A policeman was also arrested in connection with the case.
reports police also conducted a search of the London files of Sun Publisher News International, News Corp's British arm that publishes the Sun, Britain’s highest circulation daily newspaper. New York Times
reports that the New Corp's Management and Standards Committee that was set up after the phone hacking and bribery scandals, and "charged with rooting out unacceptable news gathering practices by individuals" at the company's British office, said, in statement released in New York, that the search operation was the result of information it passed to the police.
The Washington Post
reports News Corp., in a statement, said it is cooperating with the police: “News Corporation made a commitment last summer that unacceptable news gathering practices by individuals in the past would not be repeated."
Tom Mockridge, chief executive of Murdoch's British operation, said in an email to staff said the investigation into the the Sun "is well advanced." He said: “News International is confronting past mistakes and is making fundamental changes about how we operate which are essential for our business...Despite this very difficult news, we are determined that News International will emerge a stronger and more trusted organization."
reports the police said that among the employees arrested were a 48-year-old man from north London, and two men from Essex, aged 48 and 56. The fourth man, aged 42, reported at the east London police station.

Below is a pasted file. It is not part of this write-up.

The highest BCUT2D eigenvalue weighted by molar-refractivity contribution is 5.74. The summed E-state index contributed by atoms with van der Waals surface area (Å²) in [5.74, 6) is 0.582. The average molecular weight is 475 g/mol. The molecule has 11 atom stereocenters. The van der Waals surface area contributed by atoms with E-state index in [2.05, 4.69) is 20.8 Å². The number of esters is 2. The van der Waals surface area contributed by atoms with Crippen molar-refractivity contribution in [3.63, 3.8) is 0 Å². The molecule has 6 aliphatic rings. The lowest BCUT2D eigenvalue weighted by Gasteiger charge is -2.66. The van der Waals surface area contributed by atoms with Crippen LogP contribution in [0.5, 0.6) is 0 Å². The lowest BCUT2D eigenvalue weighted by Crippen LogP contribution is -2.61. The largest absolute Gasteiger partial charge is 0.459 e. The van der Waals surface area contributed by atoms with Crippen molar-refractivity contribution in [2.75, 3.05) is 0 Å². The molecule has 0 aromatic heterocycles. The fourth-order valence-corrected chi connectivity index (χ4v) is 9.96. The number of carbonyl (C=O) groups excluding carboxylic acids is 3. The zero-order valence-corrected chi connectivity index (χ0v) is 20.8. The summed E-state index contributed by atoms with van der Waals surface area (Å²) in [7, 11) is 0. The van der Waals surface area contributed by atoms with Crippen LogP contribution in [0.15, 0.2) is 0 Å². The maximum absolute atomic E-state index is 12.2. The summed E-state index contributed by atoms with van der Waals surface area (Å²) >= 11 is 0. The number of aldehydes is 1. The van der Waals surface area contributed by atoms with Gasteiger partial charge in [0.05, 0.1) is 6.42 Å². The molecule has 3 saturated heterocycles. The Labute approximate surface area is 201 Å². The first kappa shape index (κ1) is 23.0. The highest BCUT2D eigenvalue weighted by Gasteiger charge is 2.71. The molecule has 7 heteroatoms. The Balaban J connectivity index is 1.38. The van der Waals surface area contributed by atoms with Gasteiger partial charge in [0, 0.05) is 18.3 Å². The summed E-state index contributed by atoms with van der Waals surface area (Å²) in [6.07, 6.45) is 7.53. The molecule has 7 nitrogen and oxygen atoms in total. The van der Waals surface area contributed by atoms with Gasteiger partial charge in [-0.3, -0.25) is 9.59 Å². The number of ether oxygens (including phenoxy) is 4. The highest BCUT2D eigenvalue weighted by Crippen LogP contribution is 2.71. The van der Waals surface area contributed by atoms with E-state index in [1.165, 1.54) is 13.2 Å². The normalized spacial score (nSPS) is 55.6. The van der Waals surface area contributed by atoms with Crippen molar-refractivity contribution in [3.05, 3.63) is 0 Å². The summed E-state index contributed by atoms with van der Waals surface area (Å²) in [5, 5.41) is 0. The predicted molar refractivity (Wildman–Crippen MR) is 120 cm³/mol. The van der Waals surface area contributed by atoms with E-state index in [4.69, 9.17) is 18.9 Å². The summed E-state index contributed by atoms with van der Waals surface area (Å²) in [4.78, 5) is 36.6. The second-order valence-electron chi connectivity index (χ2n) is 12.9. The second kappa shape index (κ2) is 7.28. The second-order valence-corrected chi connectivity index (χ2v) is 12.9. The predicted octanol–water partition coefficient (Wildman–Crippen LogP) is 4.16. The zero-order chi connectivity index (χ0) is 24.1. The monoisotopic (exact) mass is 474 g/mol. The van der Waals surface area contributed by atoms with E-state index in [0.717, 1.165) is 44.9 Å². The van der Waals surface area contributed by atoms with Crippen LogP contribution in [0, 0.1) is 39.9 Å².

The police man arrested was a 29-year-old police officer serving with the Met Police's Territorial Policing Command. He was arrested at the Central London Police station where he worked.
reports that a Sun reporter said: "Everyone is a bit shocked, there is disbelief really. But there is a big difference between phone hacking and payments to the police."
The New York Times
reports that more than a dozen reporters, editors and executives of the News of the World have been arrested in the phone hacking scandal. The company has been working to reach out-of-court settlements with politicians, celebrities and others identified as among the over 800 victims of illegal voice mail hacking. According to New York Times
, Murdoch executives this month reached court-approved settlements amounting to nearly $1 million with 37 phone hacking victims including actor Jude Law, soccer star Ashley Cole and former deputy prime minister John Prescott.
Although Scotland Yard did not identify the men arrested, BBC
reports they were the Sun's crime editor Mike Sullivan, its head of news Chris Pharo, former deputy editor Fergus Shanahan, and the paper's former managing editor Graham Dudman
reports the arrests bring to 13 the number of those arrested in the investigation of bribery of police officers. Those previously arrested include former chief executive of Murdoch's News International Rebekah Brooks, and ex-News of the World editor, Andy Coulson.